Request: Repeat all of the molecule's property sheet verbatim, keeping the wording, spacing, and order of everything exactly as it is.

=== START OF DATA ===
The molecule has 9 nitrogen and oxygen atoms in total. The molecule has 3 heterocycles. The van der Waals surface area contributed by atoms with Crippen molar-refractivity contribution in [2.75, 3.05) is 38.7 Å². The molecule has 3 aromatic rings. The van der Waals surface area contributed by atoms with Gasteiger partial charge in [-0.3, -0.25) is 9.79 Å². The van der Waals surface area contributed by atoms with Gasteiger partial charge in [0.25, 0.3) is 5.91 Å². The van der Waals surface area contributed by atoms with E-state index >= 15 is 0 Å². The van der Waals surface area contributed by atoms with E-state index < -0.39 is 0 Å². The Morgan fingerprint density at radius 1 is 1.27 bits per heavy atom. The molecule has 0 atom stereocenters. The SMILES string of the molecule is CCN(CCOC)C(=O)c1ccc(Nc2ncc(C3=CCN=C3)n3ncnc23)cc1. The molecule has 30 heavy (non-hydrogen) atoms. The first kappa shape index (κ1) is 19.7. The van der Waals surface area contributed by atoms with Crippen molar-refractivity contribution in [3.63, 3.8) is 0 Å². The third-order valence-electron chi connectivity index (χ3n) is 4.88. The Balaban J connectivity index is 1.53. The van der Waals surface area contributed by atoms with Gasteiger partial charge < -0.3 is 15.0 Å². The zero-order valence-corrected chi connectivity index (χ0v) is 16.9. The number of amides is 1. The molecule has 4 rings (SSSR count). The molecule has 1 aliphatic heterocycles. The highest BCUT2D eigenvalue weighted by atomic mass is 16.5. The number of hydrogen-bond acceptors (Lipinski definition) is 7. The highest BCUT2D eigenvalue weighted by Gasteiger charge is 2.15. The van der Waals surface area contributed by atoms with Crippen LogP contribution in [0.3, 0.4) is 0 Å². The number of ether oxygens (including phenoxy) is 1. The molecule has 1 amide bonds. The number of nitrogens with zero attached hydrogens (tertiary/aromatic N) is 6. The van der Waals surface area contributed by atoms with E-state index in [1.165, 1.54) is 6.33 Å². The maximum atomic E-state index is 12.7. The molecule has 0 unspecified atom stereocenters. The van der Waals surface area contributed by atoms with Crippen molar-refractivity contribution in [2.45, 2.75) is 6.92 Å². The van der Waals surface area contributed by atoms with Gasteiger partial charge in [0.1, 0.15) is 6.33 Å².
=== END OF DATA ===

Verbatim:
The molecule has 9 nitrogen and oxygen atoms in total. The molecule has 3 heterocycles. The van der Waals surface area contributed by atoms with Crippen molar-refractivity contribution in [2.75, 3.05) is 38.7 Å². The molecule has 3 aromatic rings. The van der Waals surface area contributed by atoms with Gasteiger partial charge in [-0.3, -0.25) is 9.79 Å². The van der Waals surface area contributed by atoms with Gasteiger partial charge in [0.25, 0.3) is 5.91 Å². The van der Waals surface area contributed by atoms with E-state index >= 15 is 0 Å². The van der Waals surface area contributed by atoms with E-state index < -0.39 is 0 Å². The Morgan fingerprint density at radius 1 is 1.27 bits per heavy atom. The molecule has 0 atom stereocenters. The SMILES string of the molecule is CCN(CCOC)C(=O)c1ccc(Nc2ncc(C3=CCN=C3)n3ncnc23)cc1. The molecule has 30 heavy (non-hydrogen) atoms. The first kappa shape index (κ1) is 19.7. The van der Waals surface area contributed by atoms with Crippen molar-refractivity contribution in [3.63, 3.8) is 0 Å². The third-order valence-electron chi connectivity index (χ3n) is 4.88. The Balaban J connectivity index is 1.53. The van der Waals surface area contributed by atoms with Gasteiger partial charge < -0.3 is 15.0 Å². The zero-order valence-corrected chi connectivity index (χ0v) is 16.9. The number of amides is 1. The molecule has 4 rings (SSSR count). The molecule has 1 aliphatic heterocycles. The highest BCUT2D eigenvalue weighted by atomic mass is 16.5. The number of hydrogen-bond acceptors (Lipinski definition) is 7. The highest BCUT2D eigenvalue weighted by Gasteiger charge is 2.15. The van der Waals surface area contributed by atoms with Crippen LogP contribution in [0.3, 0.4) is 0 Å². The number of ether oxygens (including phenoxy) is 1. The molecule has 1 amide bonds. The number of nitrogens with zero attached hydrogens (tertiary/aromatic N) is 6. The van der Waals surface area contributed by atoms with E-state index in [1.165, 1.54) is 6.33 Å². The maximum atomic E-state index is 12.7. The molecule has 0 unspecified atom stereocenters. The van der Waals surface area contributed by atoms with Crippen molar-refractivity contribution in [2.45, 2.75) is 6.92 Å². The van der Waals surface area contributed by atoms with Gasteiger partial charge in [0.1, 0.15) is 6.33 Å².